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ERIC Number: ED462682
Record Type: Non-Journal
Publication Date: 2001-Mar
Pages: 8
Abstractor: N/A
Reference Count: N/A
Wired for Short Fiction: A Paradigm Shift for the 21st Century.
Nellen, Ted
For one instructor of eleventh and twelfth grade English, teaching the short story offers the best opportunity to teach fiction writing to students. It contains all the elements novels contain, but students can read many short stories in the same time they need to read a novel. Students can also write their own short stories. Above all, literature is crucial in problem solving and in critical thinking. After reading peer-reviewed short stories on the Internet, the students were given material no one else had commented on and allowed to use their critical eyes and become judges of good or bad literature. The students read nine short stories from "Verbiage Magazine" and selected four or five as the centerpiece for an essay. The essay was to be followed by the writing of a short story. Their essays and short stories were published on the Internet on their "Webfolios." They became aware of audience because of the listserv and the webfolios. Eventually, the class gets to the classics and the traditional compare and contrast. The classics should be especially enjoyable for the students because they will know how to read them on their own terms and not on someone else's terms, and they will be able to defend their opinions and present a logical argument. The project evolved into a three-step process: first, the class analyzes a classic short story; then they compare and contrast a classic and a contemporary short story; and finally, the students write their own short story. This constructivist move from the traditional reader response paradigm is designed to be truly more satisfying for the students and the teacher. (NKA)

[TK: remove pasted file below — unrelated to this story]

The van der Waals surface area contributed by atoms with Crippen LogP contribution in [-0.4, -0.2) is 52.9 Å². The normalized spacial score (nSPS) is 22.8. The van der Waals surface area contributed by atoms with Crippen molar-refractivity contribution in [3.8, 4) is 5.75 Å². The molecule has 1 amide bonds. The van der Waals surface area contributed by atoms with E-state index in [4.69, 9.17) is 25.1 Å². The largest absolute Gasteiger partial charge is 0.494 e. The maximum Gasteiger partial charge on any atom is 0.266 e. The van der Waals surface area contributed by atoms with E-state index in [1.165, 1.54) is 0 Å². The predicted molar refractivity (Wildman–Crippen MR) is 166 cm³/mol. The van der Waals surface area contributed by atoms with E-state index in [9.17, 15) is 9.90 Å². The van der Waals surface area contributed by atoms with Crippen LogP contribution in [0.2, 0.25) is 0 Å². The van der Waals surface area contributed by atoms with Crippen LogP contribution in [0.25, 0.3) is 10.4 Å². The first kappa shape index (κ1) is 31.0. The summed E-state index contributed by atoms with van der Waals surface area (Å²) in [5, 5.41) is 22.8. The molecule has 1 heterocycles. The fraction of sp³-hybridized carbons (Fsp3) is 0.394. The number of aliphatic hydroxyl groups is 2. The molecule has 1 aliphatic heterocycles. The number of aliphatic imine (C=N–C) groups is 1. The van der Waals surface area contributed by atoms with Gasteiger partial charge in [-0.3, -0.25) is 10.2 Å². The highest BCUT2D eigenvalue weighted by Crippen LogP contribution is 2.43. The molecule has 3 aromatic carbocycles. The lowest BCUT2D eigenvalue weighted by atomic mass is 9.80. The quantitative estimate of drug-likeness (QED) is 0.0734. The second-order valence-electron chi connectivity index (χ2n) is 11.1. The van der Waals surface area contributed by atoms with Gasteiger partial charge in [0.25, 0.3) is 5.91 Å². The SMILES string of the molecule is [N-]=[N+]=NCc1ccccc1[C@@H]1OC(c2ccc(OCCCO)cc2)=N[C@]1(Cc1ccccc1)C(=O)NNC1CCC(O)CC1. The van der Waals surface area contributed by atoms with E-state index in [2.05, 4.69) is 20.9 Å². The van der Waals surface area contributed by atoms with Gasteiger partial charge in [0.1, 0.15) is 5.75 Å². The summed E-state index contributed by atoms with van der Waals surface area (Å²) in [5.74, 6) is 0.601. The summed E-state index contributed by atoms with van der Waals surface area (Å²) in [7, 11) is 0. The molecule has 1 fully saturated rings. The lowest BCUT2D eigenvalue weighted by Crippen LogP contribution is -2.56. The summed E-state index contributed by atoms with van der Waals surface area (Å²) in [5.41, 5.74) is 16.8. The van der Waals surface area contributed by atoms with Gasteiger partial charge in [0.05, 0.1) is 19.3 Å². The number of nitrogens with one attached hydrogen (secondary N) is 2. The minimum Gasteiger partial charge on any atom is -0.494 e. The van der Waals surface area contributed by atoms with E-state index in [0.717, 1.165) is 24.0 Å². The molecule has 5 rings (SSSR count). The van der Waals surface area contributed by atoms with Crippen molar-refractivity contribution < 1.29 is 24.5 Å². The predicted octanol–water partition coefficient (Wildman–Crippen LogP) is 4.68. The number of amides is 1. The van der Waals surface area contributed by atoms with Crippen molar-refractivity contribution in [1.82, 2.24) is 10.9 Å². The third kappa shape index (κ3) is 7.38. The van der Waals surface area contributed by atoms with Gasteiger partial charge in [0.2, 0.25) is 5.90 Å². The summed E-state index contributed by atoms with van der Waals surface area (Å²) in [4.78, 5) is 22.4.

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Publication Type: Journal Articles; Reports - Descriptive
Education Level: N/A
Audience: N/A
Language: English
Sponsor: N/A
Authoring Institution: N/A